For most home house owners, there is nothing more annoying than cracks or injury to their drywall. Screw in two picket boards behind the drywall, one at the prime and one on the backside of the opening. Reduce a bit of drywall right into a sq. shape that’s 2 inches larger in width and height than the area to be repaired. Let dry, then add a 3rd coat to smooth any remaining uneven areas.
A method is to bisect the undamaged piece of drywall on the stud, so half the stud is uncovered, then butt the undamaged and new drywall collectively on that stud. To feather the sting, improve stress and angle on the drywall knife as you attain the outer edges of the patch area to minimize, or skinny, the joint compound on the drywall.
All it’s good to get the ceiling back into good condition is a sheet of drywall and some instruments discovered on the native hardware store or house center. For small holes, like those created by a doorknob, a patch package could also be used. Then apply a barely wider second coat of plaster and flatten it out with the blade of the paint scraper.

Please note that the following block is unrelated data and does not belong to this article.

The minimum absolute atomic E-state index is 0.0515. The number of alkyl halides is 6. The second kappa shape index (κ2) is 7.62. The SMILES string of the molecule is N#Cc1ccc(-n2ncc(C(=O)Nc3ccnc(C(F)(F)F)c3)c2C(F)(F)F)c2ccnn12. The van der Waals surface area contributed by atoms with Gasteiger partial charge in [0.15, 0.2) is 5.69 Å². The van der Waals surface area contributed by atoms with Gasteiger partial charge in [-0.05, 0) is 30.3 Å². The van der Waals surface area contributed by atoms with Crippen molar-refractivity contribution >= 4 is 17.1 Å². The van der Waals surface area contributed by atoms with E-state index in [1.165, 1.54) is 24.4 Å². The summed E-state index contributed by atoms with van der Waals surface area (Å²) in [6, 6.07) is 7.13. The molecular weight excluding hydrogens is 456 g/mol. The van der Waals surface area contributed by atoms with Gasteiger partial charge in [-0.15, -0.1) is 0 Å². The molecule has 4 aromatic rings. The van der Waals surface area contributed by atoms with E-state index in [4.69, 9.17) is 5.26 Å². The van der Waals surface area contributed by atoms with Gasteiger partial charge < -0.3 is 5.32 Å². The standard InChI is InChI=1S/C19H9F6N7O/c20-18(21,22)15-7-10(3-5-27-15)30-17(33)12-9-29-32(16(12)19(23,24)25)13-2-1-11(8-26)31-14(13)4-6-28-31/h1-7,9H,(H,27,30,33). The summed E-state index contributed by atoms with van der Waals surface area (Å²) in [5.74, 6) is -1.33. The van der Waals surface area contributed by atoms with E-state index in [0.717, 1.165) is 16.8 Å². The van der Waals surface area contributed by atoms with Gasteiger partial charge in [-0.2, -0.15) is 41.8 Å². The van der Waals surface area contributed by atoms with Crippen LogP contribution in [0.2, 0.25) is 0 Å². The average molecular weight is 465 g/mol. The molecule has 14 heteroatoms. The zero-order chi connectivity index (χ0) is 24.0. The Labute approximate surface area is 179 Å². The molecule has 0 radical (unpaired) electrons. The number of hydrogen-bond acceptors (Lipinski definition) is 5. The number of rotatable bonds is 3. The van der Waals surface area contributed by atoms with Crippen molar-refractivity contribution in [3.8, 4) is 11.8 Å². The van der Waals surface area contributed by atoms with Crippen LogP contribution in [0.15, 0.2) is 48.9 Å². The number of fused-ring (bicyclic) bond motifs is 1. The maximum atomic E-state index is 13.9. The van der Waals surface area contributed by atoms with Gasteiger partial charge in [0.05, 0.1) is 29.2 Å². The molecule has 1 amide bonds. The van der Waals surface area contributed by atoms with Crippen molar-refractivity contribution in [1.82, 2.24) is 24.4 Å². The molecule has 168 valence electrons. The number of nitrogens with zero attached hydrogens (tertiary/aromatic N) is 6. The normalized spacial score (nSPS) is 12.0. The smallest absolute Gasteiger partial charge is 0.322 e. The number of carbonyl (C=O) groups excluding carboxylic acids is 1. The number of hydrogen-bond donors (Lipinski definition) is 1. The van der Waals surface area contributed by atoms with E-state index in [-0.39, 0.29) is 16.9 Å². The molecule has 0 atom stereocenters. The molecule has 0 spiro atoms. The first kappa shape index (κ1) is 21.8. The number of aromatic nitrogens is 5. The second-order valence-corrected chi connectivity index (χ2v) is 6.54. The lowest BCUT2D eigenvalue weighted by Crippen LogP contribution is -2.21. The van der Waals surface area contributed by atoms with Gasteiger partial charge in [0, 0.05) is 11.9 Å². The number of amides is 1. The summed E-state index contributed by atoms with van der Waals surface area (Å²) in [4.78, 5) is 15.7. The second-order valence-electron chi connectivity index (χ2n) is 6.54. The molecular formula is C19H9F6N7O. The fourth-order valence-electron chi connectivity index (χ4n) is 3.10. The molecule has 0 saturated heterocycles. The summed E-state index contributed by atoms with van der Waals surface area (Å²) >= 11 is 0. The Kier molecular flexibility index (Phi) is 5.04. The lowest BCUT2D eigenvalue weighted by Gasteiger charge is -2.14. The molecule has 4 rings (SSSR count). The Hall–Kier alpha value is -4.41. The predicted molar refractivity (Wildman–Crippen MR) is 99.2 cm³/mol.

Set up wooden cleats against the studs on either side of the opening to assist the new drywall’s vertical edges (image 1). Use scrap wood such as 1×2 furring for smaller repairs; in case you are changing a large sheet of drywall, reinforce the opening with 2×3 lumber.
Use drywall screws about each 8 to 12 inches to connect the drywall to the studs. When a crack seems, it’s often on a seam where two drywall sheets meet, and it’s easily fixed. For holes as much as about six inches across, a variety of drywall patch kits are available.